that turns out to be not their salvation but their place of destruction.
Typically, a young trafficking victim in the U.S. lasts in the system for
two to four years. After that, Bales says:
''She may be killed in the
brothel. She may be dumped and deported. Probably least likely is that she
will take part in the prosecution of the people that enslaved her.''
Even Andrea, who was born in the United States and
spoke English, says she never thought of escaping [...].
And if the girls are lucky enough to escape, there's often nowhere for
them to go.
''The families don't want them back,'' Sister Veronica, a nun
who helps run a rescue mission for trafficked prostitutes in an old church
in Mexico City, told me. ''They're shunned.''
February 8, 2004, Sunday An article on Jan. 25 about sexual
slavery referred erroneously to the film ''Scary Movie 2.'' A Mexican
woman who was being held as a sex slave in the United States could not
have been taken to see it by her captor; by the time the movie came out in
2001, she had already escaped and returned to Mexico.
February 15, 2004, Sunday ''The Girls Next Door,'' an
article about the importing of women and girls to the United States for
sexual slavery, has generated much discussion since it appeared in The
Times Magazine on Jan. 25. In response to questions from readers and other
publications about sources and accuracy, the magazine has carried out a
thorough review of the article.
On the issue of sources, the writer, Peter Landesman, conducted more
than 45 interviews, including many with high-ranking federal officials,
law enforcement officers and representatives of human rights
organizations. Four sources insisted on anonymity to protect their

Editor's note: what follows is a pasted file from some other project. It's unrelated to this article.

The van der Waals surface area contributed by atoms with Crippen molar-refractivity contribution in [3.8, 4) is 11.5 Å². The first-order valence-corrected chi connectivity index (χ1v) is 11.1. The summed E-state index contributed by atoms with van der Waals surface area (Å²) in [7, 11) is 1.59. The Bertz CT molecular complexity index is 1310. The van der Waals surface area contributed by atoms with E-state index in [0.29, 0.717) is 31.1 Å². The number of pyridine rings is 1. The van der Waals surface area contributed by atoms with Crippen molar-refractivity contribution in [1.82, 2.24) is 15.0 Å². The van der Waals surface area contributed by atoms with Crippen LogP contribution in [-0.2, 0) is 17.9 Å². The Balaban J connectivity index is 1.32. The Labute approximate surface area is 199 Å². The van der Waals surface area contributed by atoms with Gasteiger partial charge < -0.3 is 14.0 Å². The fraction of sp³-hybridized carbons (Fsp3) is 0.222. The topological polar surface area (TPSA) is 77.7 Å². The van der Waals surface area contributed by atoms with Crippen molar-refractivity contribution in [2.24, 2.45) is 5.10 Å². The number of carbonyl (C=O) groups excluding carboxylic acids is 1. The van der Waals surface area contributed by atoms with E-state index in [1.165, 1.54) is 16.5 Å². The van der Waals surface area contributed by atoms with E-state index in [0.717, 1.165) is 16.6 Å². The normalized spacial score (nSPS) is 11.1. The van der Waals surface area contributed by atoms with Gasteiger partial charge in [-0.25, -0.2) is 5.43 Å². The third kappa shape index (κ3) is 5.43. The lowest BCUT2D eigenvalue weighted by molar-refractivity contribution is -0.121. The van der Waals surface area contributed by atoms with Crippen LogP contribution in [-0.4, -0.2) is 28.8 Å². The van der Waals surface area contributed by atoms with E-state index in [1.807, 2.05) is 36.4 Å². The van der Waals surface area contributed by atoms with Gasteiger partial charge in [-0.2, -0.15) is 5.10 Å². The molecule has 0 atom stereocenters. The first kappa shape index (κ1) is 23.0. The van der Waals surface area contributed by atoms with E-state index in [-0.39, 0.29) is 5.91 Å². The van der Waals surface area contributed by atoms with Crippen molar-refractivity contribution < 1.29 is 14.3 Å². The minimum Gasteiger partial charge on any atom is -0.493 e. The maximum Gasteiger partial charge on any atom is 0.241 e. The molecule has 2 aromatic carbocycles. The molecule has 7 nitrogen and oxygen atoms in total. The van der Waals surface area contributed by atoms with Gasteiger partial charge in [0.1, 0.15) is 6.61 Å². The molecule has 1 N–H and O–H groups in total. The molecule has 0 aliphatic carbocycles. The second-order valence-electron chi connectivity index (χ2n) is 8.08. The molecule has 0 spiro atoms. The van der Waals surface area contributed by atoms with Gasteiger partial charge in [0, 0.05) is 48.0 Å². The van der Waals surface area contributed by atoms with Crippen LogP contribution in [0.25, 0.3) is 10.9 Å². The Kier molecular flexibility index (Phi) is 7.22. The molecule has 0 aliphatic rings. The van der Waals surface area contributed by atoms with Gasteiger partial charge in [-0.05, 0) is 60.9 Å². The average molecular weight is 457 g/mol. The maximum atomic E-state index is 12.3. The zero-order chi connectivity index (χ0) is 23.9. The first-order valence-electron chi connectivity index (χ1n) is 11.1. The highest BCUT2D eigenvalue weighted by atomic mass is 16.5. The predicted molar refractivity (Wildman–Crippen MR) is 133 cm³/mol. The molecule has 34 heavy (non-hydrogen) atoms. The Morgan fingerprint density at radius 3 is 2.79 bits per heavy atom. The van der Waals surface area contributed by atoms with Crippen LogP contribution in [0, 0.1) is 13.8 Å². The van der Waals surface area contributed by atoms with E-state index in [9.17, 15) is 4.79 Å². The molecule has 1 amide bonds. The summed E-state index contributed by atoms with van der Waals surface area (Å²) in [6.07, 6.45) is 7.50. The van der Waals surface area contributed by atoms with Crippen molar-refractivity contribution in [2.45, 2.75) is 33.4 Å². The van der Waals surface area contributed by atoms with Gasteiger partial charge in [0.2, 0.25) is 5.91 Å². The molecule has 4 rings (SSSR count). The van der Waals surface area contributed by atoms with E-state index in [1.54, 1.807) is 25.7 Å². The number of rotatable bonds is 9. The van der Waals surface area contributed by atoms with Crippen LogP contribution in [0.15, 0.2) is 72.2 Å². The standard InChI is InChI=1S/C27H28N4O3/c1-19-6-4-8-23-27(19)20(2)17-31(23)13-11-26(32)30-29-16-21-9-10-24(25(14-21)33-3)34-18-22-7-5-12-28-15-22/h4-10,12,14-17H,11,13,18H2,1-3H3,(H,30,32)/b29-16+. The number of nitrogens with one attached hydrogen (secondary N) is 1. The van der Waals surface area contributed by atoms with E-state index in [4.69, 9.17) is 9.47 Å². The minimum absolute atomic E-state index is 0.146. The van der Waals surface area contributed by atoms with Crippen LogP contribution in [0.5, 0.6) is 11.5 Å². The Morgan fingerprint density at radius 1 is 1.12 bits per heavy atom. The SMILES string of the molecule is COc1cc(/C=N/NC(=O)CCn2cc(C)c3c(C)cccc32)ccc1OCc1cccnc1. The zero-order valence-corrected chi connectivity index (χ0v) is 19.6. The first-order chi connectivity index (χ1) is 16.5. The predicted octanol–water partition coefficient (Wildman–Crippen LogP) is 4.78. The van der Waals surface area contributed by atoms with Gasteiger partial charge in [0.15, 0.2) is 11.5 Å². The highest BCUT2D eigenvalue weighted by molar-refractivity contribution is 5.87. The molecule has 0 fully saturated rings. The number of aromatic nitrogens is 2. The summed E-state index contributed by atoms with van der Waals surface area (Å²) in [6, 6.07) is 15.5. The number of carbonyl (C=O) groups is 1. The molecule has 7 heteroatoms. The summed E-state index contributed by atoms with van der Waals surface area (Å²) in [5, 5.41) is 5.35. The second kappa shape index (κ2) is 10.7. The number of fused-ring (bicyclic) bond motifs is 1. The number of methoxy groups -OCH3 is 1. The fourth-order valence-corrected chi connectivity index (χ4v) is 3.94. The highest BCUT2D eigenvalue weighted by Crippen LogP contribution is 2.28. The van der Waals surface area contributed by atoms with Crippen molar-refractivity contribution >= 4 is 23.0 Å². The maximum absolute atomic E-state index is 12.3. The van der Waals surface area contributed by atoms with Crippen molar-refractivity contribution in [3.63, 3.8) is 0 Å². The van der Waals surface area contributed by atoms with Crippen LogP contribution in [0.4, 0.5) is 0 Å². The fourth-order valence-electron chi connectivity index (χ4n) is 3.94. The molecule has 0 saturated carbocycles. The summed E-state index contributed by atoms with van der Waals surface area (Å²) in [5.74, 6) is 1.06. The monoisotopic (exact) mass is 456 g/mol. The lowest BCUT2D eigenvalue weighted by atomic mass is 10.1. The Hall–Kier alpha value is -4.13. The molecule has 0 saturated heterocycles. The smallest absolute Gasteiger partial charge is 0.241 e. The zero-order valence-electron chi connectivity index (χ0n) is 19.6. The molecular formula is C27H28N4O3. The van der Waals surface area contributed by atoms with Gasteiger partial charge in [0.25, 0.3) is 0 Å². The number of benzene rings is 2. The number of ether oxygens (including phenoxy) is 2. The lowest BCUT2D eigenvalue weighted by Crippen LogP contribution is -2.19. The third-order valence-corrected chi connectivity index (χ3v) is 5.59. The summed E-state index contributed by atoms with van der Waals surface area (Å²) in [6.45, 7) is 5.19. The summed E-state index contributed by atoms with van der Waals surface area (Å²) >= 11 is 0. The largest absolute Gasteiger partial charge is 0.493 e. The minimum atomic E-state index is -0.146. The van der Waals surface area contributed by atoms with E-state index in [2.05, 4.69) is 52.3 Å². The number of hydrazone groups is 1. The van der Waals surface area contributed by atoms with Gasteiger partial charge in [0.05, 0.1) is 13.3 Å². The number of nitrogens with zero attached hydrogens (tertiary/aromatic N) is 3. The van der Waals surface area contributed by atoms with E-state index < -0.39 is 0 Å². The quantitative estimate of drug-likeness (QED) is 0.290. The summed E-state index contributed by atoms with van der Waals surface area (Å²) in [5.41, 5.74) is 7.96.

professional positions. A magazine fact checker also interviewed all
relevant sources, many of them both before and after publication.
readers have questioned the figure of 10,000 enforced prostitutes brought
into this country each year. The source of that number is Kevin Bales,
recommended to the magazine by Human Rights Watch as the best authority on
the extent of enforced prostitution in the United States, who based his
estimates on State Department documents, arrest and prosecution records
and information from nearly 50 social service agencies.
In the course of this review, several errors were discovered in
specific details. One, an erroneous reference to the release date of
''Scary Movie 2,'' was corrected in the magazine last Sunday.
On the question whether women imported through Cottonwood Canyon,
Calif., could have been wearing high heels, the original source, when
pressed, acknowledged that his information was hearsay. The article should
not have specified what the women were wearing, and the anecdote should
have been related in the past tense, since the trafficking ring was broken
up in 2001.
The woman in her 20's known to her traffickers as Andrea recalled an
incorrect name for the hotel to which she was taken in Juárez, Mexico.
The Radisson Casa Grande had not yet opened when she escaped from her
After the article was published, the writer made an impromptu comment
in a radio interview, noting that Andrea has multiple-personality
disorder. The magazine editors did not learn of her illness before
publication. Andrea's account of her years in slavery remained consistent
over two and a half years of psychotherapy. Her therapist says that her
illness has no effect on the accuracy of her memory. Her hours-long
interview with the author, recorded on tape, is lucid and consistent.
An independent expert consulted by the magazine, Dr. Leonard Shengold,
who has written books and papers about child abuse and the reliability and
unreliability of memory, affirms that a diagnosis of multiple-personality
disorder is not inconsistent with accurate memories of childhood abuse.
Because multiple-personality disorder has been associated with false
memory, however, the diagnosis should have been cited in the article.
The magazine's cover showed a 19-year-old nicknamed Montserrat, who
escaped from a trafficker four years ago. An insignia on her school
uniform had been retouched out of the picture to shield her whereabouts.
The change violated The Times's policy against altering photographs.